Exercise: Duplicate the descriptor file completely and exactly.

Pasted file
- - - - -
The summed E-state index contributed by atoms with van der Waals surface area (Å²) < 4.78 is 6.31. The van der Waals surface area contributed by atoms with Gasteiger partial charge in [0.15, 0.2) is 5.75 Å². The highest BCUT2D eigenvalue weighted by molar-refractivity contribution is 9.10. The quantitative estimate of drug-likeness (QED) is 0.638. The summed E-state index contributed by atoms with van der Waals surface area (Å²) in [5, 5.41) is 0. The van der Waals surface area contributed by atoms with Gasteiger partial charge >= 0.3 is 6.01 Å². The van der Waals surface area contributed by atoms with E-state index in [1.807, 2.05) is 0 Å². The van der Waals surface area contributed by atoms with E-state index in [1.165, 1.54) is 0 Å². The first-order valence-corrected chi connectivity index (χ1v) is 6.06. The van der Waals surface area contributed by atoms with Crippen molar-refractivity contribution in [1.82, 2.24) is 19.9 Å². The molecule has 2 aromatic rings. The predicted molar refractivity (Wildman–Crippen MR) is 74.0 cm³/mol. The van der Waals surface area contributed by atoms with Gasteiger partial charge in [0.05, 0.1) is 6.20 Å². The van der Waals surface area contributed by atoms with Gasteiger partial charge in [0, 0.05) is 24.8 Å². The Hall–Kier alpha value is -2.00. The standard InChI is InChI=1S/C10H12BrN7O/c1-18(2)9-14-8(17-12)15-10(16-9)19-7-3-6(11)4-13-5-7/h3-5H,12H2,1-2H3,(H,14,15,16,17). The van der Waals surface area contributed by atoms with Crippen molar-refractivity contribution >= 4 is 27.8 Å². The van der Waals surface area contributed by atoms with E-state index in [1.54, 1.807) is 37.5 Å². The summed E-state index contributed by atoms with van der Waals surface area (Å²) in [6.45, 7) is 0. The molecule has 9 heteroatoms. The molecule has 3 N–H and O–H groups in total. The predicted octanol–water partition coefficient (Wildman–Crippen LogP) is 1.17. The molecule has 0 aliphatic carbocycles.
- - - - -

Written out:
The summed E-state index contributed by atoms with van der Waals surface area (Å²) < 4.78 is 6.31. The van der Waals surface area contributed by atoms with Gasteiger partial charge in [0.15, 0.2) is 5.75 Å². The highest BCUT2D eigenvalue weighted by molar-refractivity contribution is 9.10. The quantitative estimate of drug-likeness (QED) is 0.638. The summed E-state index contributed by atoms with van der Waals surface area (Å²) in [5, 5.41) is 0. The van der Waals surface area contributed by atoms with Gasteiger partial charge >= 0.3 is 6.01 Å². The van der Waals surface area contributed by atoms with E-state index in [1.807, 2.05) is 0 Å². The van der Waals surface area contributed by atoms with E-state index in [1.165, 1.54) is 0 Å². The first-order valence-corrected chi connectivity index (χ1v) is 6.06. The van der Waals surface area contributed by atoms with Crippen molar-refractivity contribution in [1.82, 2.24) is 19.9 Å². The molecule has 2 aromatic rings. The predicted molar refractivity (Wildman–Crippen MR) is 74.0 cm³/mol. The van der Waals surface area contributed by atoms with Gasteiger partial charge in [0.05, 0.1) is 6.20 Å². The van der Waals surface area contributed by atoms with Gasteiger partial charge in [0, 0.05) is 24.8 Å². The Hall–Kier alpha value is -2.00. The standard InChI is InChI=1S/C10H12BrN7O/c1-18(2)9-14-8(17-12)15-10(16-9)19-7-3-6(11)4-13-5-7/h3-5H,12H2,1-2H3,(H,14,15,16,17). The van der Waals surface area contributed by atoms with Crippen molar-refractivity contribution >= 4 is 27.8 Å². The van der Waals surface area contributed by atoms with E-state index in [1.54, 1.807) is 37.5 Å². The summed E-state index contributed by atoms with van der Waals surface area (Å²) in [6.45, 7) is 0. The molecule has 9 heteroatoms. The molecule has 3 N–H and O–H groups in total. The predicted octanol–water partition coefficient (Wildman–Crippen LogP) is 1.17. The molecule has 0 aliphatic carbocycles.